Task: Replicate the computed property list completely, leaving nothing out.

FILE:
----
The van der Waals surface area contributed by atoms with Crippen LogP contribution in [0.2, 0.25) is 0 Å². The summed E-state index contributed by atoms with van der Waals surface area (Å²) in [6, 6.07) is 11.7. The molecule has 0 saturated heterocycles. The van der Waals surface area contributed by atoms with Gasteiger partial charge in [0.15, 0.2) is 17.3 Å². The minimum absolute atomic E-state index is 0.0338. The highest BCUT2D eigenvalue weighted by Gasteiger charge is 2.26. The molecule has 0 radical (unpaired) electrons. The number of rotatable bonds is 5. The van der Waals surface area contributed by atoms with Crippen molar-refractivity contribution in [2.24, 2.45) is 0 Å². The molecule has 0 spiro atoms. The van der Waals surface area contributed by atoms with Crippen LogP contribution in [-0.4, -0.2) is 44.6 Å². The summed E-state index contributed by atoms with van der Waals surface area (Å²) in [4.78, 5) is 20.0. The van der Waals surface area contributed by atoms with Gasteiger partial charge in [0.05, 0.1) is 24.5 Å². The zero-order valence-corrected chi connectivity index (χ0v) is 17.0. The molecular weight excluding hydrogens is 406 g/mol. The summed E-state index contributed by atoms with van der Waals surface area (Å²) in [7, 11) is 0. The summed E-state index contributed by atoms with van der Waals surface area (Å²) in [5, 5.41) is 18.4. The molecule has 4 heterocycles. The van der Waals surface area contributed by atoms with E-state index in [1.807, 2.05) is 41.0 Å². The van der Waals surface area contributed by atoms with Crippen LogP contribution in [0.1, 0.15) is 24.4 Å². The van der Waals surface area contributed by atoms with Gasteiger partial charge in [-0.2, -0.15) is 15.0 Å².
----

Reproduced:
The van der Waals surface area contributed by atoms with Crippen LogP contribution in [0.2, 0.25) is 0 Å². The summed E-state index contributed by atoms with van der Waals surface area (Å²) in [6, 6.07) is 11.7. The molecule has 0 saturated heterocycles. The van der Waals surface area contributed by atoms with Gasteiger partial charge in [0.15, 0.2) is 17.3 Å². The minimum absolute atomic E-state index is 0.0338. The highest BCUT2D eigenvalue weighted by Gasteiger charge is 2.26. The molecule has 0 radical (unpaired) electrons. The number of rotatable bonds is 5. The van der Waals surface area contributed by atoms with Crippen molar-refractivity contribution in [2.24, 2.45) is 0 Å². The molecule has 0 spiro atoms. The van der Waals surface area contributed by atoms with Crippen LogP contribution in [-0.4, -0.2) is 44.6 Å². The summed E-state index contributed by atoms with van der Waals surface area (Å²) in [4.78, 5) is 20.0. The van der Waals surface area contributed by atoms with Gasteiger partial charge in [0.05, 0.1) is 24.5 Å². The zero-order valence-corrected chi connectivity index (χ0v) is 17.0. The molecular weight excluding hydrogens is 406 g/mol. The summed E-state index contributed by atoms with van der Waals surface area (Å²) in [7, 11) is 0. The summed E-state index contributed by atoms with van der Waals surface area (Å²) in [5, 5.41) is 18.4. The molecule has 4 heterocycles. The van der Waals surface area contributed by atoms with E-state index in [1.807, 2.05) is 41.0 Å². The van der Waals surface area contributed by atoms with Crippen LogP contribution in [0.1, 0.15) is 24.4 Å². The van der Waals surface area contributed by atoms with Gasteiger partial charge in [-0.2, -0.15) is 15.0 Å².